Stuckliss History, Family Crest & Coats of Arms
- Origins Available:
Stuckliss is one of the many names that the Normans brought with them when they conquered England in 1066. The Stuckliss family lived in Staffordshire. The name was derived from the Old English words stocc, meaning tree trunk, and leah, meaning clearing, and indicates that the original bearer of the name lived at or near a wooded clearing.
Early Origins of the Stuckliss family
The surname Stuckliss was first found in Staffordshire where they were conjecturally descended from two Norman nobles, brothers in arms, named Rafwin and Alwin, who were under tenants of the Bishop of Chester at Yoxall in that shire.
Early History of the Stuckliss family
This web page shows only a small excerpt of our Stuckliss research. Another 78 words (6 lines of text) covering the years 1667, 1568, 1473, 1542, 1521, 1496, 1559, 1545, 1529, 1581, 1520, 1578, 1571, 1620, 1663, 1661, 1663, 1475, 1539 and 1526 are included under the topic Early Stuckliss History in all our PDF Extended History products and printed products wherever possible.
Stuckliss Spelling Variations
Anglo-Norman names tend to be marked by an enormous number of spelling variations. This is largely due to the fact that Old and Middle English lacked any spelling rules when Norman French was introduced in the 11th century. The languages of the English courts at that time were French and Latin. These various languages mixed quite freely in the evolving social milieu. The final element of this mix is that medieval scribes spelled words according to their sounds rather than any definite rules, so a name was often spelled in as many different ways as the number of documents it appeared in. The name was spelled Stockley, Stockleigh, Stokeley, Stuckless, Stuckley and many more.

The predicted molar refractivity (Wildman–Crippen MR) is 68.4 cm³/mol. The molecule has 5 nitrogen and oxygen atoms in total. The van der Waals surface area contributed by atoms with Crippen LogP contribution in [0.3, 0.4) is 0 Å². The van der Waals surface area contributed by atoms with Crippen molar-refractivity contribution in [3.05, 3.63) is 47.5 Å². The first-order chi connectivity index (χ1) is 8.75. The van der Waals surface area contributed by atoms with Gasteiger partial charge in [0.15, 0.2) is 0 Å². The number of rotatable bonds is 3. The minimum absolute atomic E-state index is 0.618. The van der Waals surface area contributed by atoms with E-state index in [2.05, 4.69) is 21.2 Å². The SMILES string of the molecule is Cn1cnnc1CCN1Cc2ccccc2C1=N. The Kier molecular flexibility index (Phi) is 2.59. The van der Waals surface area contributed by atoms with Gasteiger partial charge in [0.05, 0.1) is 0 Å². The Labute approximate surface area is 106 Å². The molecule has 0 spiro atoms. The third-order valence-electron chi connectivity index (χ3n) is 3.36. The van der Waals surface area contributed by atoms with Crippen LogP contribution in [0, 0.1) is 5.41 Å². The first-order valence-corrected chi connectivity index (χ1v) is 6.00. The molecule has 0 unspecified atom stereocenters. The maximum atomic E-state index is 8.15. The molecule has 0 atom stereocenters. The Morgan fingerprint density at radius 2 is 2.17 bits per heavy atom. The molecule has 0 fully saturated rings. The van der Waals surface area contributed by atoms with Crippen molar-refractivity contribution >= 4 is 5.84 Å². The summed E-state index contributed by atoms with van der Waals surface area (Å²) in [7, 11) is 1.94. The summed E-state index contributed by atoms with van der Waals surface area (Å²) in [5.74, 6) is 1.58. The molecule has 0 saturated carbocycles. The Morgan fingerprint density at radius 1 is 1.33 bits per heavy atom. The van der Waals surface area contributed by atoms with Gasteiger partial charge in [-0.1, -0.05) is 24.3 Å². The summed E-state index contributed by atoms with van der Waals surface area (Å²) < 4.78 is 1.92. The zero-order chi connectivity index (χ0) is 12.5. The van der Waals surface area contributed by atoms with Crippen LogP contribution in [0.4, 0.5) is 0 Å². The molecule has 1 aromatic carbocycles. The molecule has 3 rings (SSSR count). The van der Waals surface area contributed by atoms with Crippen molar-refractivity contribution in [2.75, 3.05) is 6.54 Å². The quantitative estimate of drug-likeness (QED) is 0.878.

Early Notables of the Stuckliss family (pre 1700)
Outstanding amongst the family at this time was Sir Thomas Stucley (1473-1542) of Affeton, Sheriff of Devon in 1521; and his eldest son, Sir Hugh Stucley (1496-1559), Lord of the manor of Affeton in Devon, and Sheriff of Devon in 1545. His eldest son and heir, Lewes Stucley (1529-1581), eldest son and heir, was Standard Bearer to Queen Elizabeth I. His third son, Thomas Stukley (c. 1520-1578) "The Lusty Stucley", was mercenary who fought in France, Ireland and in...
Another 78 words (6 lines of text) are included under the topic Early Stuckliss Notables in all our PDF Extended History products and printed products wherever possible.
Migration of the Stuckliss family
Because of the political and religious discontent in England, families began to migrate abroad in enormous numbers. Faced with persecution and starvation at home, the open frontiers and generally less oppressive social environment of the New World seemed tantalizing indeed to many English people. The trip was difficult, and not all made it unscathed, but many of those who did get to Canada and the United States made important contributions to the young nations in which they settled. Some of the first North American settlers with Stuckliss name or one of its variants: George Stockley who settled in Barrow Harbour, Bona Vista Bay, Newfoundland, in 1783; Samuel Stockley and his family held Pinchards Island in 1802; and James Stockley settled in Greenspond in 1815.
Related Stories +